It was our pleasure this past summer to host Pascal Baudar at the booth we ran as part of the Santa Barbara Fermentation Festival. We sold out of his book, The New Wildcrafted Cuisine: Exploring the Exotic Gastronomy of Local Terroir, before he was halfway through his time, but he stuck around and chatted with folks, answered questions, and poured samples from some of his most recent wild creations. One particularly memorable brew featured mugwort prominently, and the flavor has haunted me since then. This is a different recipe than the one he poured for us that day; it undergoes a longer ferment and becomes alcoholic in a way that the original wild soda was not. However in thumbing through the book, I saw this recipe for Mugwort-Lemon Beer, and thought of the taste of mugwort on my tongue in the summer heat. I imagined it darker and deeper, with a touch of alcoholic bite to it…and so I made this beer.
Part of the beauty of this book is that, although it gives recipes, it is really more of a nudge to foragers and woodland wanderers to experiment with the wild flavors found all around us, from leaves on the forest floor, to berries, bark, and stems. This recipe is a good jumping-off point; wild, but with ingredients easily obtained from the herb department of many a local grocery. Try it, and become inspired.
Mix the powdered brewery sanitizer with water per package instructions and sanitize all your equipment. See our article How Does Sanitation Work for more information about sanitation vs. washing.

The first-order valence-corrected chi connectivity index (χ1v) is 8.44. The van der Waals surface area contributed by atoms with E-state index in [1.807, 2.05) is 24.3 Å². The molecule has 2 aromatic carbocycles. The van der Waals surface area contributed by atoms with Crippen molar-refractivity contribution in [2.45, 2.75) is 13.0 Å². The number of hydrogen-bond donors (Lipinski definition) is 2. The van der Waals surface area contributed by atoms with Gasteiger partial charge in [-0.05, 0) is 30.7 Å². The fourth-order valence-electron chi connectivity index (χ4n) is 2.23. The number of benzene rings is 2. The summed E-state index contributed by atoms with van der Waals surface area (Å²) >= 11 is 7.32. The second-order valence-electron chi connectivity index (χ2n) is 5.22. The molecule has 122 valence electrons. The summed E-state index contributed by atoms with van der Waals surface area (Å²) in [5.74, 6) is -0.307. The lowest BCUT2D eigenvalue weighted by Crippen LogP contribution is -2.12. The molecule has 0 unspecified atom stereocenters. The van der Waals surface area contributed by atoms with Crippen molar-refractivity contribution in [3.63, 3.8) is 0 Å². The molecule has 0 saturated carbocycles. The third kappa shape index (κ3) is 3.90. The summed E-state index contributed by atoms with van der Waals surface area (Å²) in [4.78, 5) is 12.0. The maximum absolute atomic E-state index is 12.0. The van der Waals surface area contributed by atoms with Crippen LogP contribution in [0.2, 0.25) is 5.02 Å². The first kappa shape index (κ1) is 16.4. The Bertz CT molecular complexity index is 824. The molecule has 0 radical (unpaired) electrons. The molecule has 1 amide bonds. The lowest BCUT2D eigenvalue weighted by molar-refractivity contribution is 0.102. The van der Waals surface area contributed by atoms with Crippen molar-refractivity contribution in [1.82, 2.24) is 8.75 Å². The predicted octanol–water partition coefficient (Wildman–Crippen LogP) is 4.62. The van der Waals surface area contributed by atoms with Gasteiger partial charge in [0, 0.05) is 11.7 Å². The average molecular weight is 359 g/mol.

1 packet of yeast is enough to ferment 5 gallons, so it is not necessary to use the whole packet; just pour in about a quarter of the packet of yeast.
Affix a musting cap and airlock to the jug and allow the brew to ferment for 10 days, out of direct sunlight.
Siphon the beer into another sanitized gallon jar. Add 1/2 teaspoon of brown sugar per pint, as priming sugar. Swirl to dissolve sugar.
7) Bottle and store for secondary fermentationSiphon the beer into sanitized clamp-top beer bottles or clean recycled beer bottles and cap. Store at cool room temperature for 3-4 weeks to allow carbonation to build up. The beer is best if left to bottle-condition for 7 or 8 weeks.
It’s part of our mission here at Mountain Feed to help you make delicious, sustainable, homemade food more often. Stop by and say hello on Facebook, Twitter, Instagram or Pinterest. Or, as always, you can do it the old fashioned way and come by the store to speak with one of our in-house experts.